Finally, after what seems to have been a winter devoid of decent light the weather is picking up and the glimpses of sun have spurred the wildlife into action for the breeding season.
After a recent trip to Rye where I saw (for the first time despite my hours spent on site) Short Eared Owls, but only close enough for record shots, I thought I’d head down to the harbour really early to catch the rising sun. There’s always the chance of something unusual too but I always feel I need to be the first round the paths to have a decent chance before anything has the chance to spook it.
What I love is that sound as you get closer to the pools and nesting islands at this time of year. The cacophany of the Black Headed Gulls and the shrill calls of the terns overhead is quite evocative and always means plenty of opportunity. I wanted to try and get some backlit shots as the sun rose so made sure I was there and in place around 30 minutes before sun up. I’m still trying to get to grips with the best way to expose for these shots but managed a couple which gave me further ideas for the future. The best thing about being there in place before sunrise is actually watching the sun come up and witnessing the change in the light, quite spectactular when the morning is right.
As expected there were plenty of birds wheeling around but I still found it really difficult to get more than a few shots I was happy with, it’s actually a bit harder than it seems! One shot that I did like the lighting on was this interaction between a pair of gulls –
A good practice but within 20 minutes or so the light has completely changed and time to switch to more conventional shots.
The Black Headed Gulls were in busy mode and many were gathering nesting material for their nests so always a great chance for a photo or two.
There were also one or two other waterbirds around but it was really noticeable that the bulk of the wildfowl had moved on with only the resident duck species easily visible. One which I see often at distance but it appears to be rather shy at this site is the Shelduck, the first time one has been close enough to get reasonable images – this one was feeding on a shallow bank just out from the hide –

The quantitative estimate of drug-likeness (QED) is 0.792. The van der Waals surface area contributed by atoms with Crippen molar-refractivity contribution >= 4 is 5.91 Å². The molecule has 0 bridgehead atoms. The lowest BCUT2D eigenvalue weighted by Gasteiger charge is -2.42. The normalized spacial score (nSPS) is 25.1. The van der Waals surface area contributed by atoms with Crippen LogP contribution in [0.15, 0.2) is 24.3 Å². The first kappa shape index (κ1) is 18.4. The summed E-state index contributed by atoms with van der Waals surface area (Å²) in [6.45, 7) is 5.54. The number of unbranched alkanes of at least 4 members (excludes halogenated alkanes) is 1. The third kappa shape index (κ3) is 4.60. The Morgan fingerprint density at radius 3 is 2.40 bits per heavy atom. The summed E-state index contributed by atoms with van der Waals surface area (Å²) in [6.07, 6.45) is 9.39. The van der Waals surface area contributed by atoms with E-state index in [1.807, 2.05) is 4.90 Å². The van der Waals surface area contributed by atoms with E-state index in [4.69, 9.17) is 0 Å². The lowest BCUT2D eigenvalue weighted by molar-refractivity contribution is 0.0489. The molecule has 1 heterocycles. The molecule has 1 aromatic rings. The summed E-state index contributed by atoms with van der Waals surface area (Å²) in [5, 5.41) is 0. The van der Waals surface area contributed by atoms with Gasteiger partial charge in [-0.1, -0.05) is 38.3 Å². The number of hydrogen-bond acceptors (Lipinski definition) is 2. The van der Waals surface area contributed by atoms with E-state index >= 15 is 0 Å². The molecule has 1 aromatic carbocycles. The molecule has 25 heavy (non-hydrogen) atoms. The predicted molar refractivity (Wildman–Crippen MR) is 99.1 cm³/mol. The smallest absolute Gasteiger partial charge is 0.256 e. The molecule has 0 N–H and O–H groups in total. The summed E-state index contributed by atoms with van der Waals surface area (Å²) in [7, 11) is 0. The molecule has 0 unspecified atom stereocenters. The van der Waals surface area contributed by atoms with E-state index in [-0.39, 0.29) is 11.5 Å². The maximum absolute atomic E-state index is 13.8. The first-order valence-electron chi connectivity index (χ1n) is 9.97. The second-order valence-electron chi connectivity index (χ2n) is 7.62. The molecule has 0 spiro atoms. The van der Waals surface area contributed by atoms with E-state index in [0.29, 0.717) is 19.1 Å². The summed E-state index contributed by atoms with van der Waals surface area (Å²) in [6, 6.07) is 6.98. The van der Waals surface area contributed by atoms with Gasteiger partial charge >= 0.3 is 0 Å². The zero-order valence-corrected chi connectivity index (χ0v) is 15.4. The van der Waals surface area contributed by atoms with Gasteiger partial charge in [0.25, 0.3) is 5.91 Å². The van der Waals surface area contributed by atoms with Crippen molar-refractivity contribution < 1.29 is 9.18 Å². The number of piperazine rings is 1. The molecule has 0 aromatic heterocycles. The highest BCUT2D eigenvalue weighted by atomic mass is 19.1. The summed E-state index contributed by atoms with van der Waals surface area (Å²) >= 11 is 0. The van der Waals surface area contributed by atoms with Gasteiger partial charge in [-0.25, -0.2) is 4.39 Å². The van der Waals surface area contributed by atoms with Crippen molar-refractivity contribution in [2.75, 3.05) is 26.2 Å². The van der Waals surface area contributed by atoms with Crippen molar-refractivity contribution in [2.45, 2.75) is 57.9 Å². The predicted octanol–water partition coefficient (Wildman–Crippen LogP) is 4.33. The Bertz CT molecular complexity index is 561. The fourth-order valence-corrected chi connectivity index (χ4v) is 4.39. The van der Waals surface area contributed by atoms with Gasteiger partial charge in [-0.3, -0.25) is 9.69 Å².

The ever present tufted ducks were also giving the occasional swim past – this ones a male –
If you keep your eyes and ears open there is also another gull of interest, a scarce visitor in the shape of Mediterranean Gulls. These are really attractive birds and I was lucky enough to have a couple of pairs spend a short time on the shingle island in front of me –
I have reported the sighting above so that the data can be gathered about the leg ring. I had a quick look online and the ring seems to indicate the bird has come from France. Just a quick hop over the channel then. I would encourage anyone to report sightings as the information really helps build a good picture of the movement of any ringed bird.
No Short Eared Owls on this visit but still some great action and loads to see.
Additionally the garden is also showing signs of spring. As you’ll probably know I try to help nature along wherever I can and so have put out animal wool for the birds to gather for nesting. It’s a shame that the first interest coincided with awful grey skies but still interesting behaviour –
I highly recommend collecting wool if you see it while out walking or try to source some woolpack insulation, which is what I’ve used in the above photos. This came with a meat delivery for Xmas!
Another tip is to leave apples out for the birds to eat. You may think this is mainly a winter thing for birds such as Fieldfare, Redwing and Blackbirds but they actually still get plenty of attention in springtime. Mostly it will be the Bluetits that will be having a quick snack but if you are lucky enough to get passing (or even long staying) Blackcaps they will love it!